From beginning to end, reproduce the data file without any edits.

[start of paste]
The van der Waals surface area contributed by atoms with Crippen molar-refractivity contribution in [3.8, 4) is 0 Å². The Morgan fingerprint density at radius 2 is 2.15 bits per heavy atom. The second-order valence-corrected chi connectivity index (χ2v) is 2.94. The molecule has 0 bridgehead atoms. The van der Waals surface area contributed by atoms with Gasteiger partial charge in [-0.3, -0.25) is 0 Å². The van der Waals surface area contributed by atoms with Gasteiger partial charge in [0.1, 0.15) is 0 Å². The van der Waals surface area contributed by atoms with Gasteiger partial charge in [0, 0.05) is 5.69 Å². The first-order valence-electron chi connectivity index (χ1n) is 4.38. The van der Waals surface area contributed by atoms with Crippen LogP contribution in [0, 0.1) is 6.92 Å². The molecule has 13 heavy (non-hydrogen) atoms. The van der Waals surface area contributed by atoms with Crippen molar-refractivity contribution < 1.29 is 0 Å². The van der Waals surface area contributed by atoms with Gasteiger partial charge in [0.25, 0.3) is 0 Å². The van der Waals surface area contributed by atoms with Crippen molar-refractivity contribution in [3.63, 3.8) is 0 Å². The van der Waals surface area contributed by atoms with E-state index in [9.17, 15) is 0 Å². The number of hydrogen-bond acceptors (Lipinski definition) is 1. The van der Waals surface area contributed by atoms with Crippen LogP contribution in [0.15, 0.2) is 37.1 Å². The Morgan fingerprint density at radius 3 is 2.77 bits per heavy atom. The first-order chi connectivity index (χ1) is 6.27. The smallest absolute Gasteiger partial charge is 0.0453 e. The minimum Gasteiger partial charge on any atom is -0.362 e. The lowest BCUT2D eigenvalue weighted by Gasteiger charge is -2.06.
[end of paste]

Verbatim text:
The van der Waals surface area contributed by atoms with Crippen molar-refractivity contribution in [3.8, 4) is 0 Å². The Morgan fingerprint density at radius 2 is 2.15 bits per heavy atom. The second-order valence-corrected chi connectivity index (χ2v) is 2.94. The molecule has 0 bridgehead atoms. The van der Waals surface area contributed by atoms with Gasteiger partial charge in [-0.3, -0.25) is 0 Å². The van der Waals surface area contributed by atoms with Gasteiger partial charge in [0.1, 0.15) is 0 Å². The van der Waals surface area contributed by atoms with Gasteiger partial charge in [0, 0.05) is 5.69 Å². The first-order valence-electron chi connectivity index (χ1n) is 4.38. The van der Waals surface area contributed by atoms with Crippen LogP contribution in [0, 0.1) is 6.92 Å². The molecule has 13 heavy (non-hydrogen) atoms. The van der Waals surface area contributed by atoms with Crippen molar-refractivity contribution < 1.29 is 0 Å². The van der Waals surface area contributed by atoms with Gasteiger partial charge in [0.25, 0.3) is 0 Å². The van der Waals surface area contributed by atoms with Crippen molar-refractivity contribution in [3.63, 3.8) is 0 Å². The van der Waals surface area contributed by atoms with E-state index in [9.17, 15) is 0 Å². The number of hydrogen-bond acceptors (Lipinski definition) is 1. The van der Waals surface area contributed by atoms with Crippen LogP contribution in [0.15, 0.2) is 37.1 Å². The Morgan fingerprint density at radius 3 is 2.77 bits per heavy atom. The first-order chi connectivity index (χ1) is 6.27. The smallest absolute Gasteiger partial charge is 0.0453 e. The minimum Gasteiger partial charge on any atom is -0.362 e. The lowest BCUT2D eigenvalue weighted by Gasteiger charge is -2.06.